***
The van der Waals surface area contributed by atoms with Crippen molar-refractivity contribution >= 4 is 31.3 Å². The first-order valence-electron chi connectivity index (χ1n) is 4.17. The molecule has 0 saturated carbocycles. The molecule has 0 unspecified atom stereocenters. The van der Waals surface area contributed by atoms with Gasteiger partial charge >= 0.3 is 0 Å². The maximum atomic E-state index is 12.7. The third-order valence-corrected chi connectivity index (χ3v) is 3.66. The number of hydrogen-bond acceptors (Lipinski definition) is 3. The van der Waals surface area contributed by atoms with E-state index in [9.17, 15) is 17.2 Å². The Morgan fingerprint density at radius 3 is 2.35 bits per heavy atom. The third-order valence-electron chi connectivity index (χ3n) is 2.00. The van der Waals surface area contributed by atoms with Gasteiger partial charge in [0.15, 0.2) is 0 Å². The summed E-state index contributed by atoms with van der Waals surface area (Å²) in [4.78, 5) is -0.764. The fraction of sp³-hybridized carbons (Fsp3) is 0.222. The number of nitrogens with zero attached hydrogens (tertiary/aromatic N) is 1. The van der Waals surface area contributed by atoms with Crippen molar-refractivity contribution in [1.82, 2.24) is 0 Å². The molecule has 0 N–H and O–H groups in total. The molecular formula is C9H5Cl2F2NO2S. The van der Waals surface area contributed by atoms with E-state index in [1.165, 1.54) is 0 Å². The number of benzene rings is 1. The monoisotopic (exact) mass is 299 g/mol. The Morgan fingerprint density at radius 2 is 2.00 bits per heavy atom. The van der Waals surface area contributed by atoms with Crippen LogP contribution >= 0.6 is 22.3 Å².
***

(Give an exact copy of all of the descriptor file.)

The van der Waals surface area contributed by atoms with Crippen molar-refractivity contribution >= 4 is 31.3 Å². The first-order valence-electron chi connectivity index (χ1n) is 4.17. The molecule has 0 saturated carbocycles. The molecule has 0 unspecified atom stereocenters. The van der Waals surface area contributed by atoms with Gasteiger partial charge >= 0.3 is 0 Å². The maximum atomic E-state index is 12.7. The third-order valence-corrected chi connectivity index (χ3v) is 3.66. The number of hydrogen-bond acceptors (Lipinski definition) is 3. The van der Waals surface area contributed by atoms with E-state index in [9.17, 15) is 17.2 Å². The Morgan fingerprint density at radius 3 is 2.35 bits per heavy atom. The third-order valence-electron chi connectivity index (χ3n) is 2.00. The van der Waals surface area contributed by atoms with Gasteiger partial charge in [0.15, 0.2) is 0 Å². The summed E-state index contributed by atoms with van der Waals surface area (Å²) in [4.78, 5) is -0.764. The fraction of sp³-hybridized carbons (Fsp3) is 0.222. The number of nitrogens with zero attached hydrogens (tertiary/aromatic N) is 1. The van der Waals surface area contributed by atoms with Crippen molar-refractivity contribution in [1.82, 2.24) is 0 Å². The molecule has 0 N–H and O–H groups in total. The molecular formula is C9H5Cl2F2NO2S. The van der Waals surface area contributed by atoms with E-state index in [1.165, 1.54) is 0 Å². The number of benzene rings is 1. The monoisotopic (exact) mass is 299 g/mol. The Morgan fingerprint density at radius 2 is 2.00 bits per heavy atom. The van der Waals surface area contributed by atoms with Crippen LogP contribution >= 0.6 is 22.3 Å².